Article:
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Eur J Pharmacol. 1975 Nov;34(1):9-19.

Further study of the adrenoceptors of the saphenous vein of the dog: influence of factors which interfere with the concentrations of agonists at the receptor level.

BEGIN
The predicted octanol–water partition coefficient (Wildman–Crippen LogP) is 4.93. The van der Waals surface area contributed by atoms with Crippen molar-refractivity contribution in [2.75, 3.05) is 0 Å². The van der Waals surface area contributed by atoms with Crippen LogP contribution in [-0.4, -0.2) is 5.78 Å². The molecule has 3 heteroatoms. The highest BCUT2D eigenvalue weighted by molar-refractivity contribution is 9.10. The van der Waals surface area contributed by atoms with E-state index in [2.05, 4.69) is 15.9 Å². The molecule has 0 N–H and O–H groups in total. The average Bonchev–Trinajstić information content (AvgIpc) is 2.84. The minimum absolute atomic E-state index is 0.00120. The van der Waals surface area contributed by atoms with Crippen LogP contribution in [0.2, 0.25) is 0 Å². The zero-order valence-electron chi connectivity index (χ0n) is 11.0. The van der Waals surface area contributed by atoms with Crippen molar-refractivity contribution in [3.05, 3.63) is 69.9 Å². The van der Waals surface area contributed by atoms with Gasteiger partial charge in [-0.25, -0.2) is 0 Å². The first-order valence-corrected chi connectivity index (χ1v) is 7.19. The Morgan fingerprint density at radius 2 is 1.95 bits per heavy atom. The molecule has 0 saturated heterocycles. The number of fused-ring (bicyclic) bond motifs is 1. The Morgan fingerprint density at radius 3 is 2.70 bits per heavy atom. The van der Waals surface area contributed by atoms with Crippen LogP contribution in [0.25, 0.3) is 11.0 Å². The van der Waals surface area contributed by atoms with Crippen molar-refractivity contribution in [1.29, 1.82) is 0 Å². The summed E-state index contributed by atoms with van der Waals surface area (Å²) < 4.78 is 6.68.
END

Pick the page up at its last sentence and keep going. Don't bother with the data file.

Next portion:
In the present study the affinities of some sympathomimetic amines for alpha- and beta-adrenoceptors of the dog saphenous vein tissue were determined after all known factors interfering with the concentration of these agonists at the receptor level had been assessed and excluded. It was observed that in control experiments the relative potencies of sympathomimetic agonists for inducing contractions were: adrenaline (1.6) greater than noradrenaline (1.0) greater than phenylephrine (0.38) greater than isoprenaline (0.009). The elimination of neuronal uptake by cocaine, 4 X 10(-6) M, enhanced predominantly the effects of noradrenaline (by a factor of 7.5), whereas block of catechol-O-methyl transferase (COMT) by U-0521, 10(-4) M, only enhanced those of adrenaline (by a factor of 2.6) and block of beta-adrenoceptors by propranolol, 5 X 10(-7) M, enhanced those of isoprenaline (by a factor of 3) and adrenaline (by a factor of 1.8). Block of COMT enhanced the effects of adrenaline approximately as much as did the blockade of neuronal uptake; this seems to indicate that the affinity of adrenaline for extraneuronal and neuronal uptake processes is approximately the same. Regarding the relaxation-inducing capacity of sympathomimetic agents it was observed that isoprenaline, adrenaline and noradrenaline are full agonists, whereas phenylephrine was not able to produce relaxation amounting to more than 5% of the maximum. Denervation did not modify the relaxant effects of isoprenaline. After elimination of all known factors interfering with the concentration of the sympathomimetic agonists in the biophase, the ratios between the ED50's of each amine for alpha- and beta-adrenoceptors were: adrenaline = 34, noradrenaline = 109 and isoprenaline = 0.0041.

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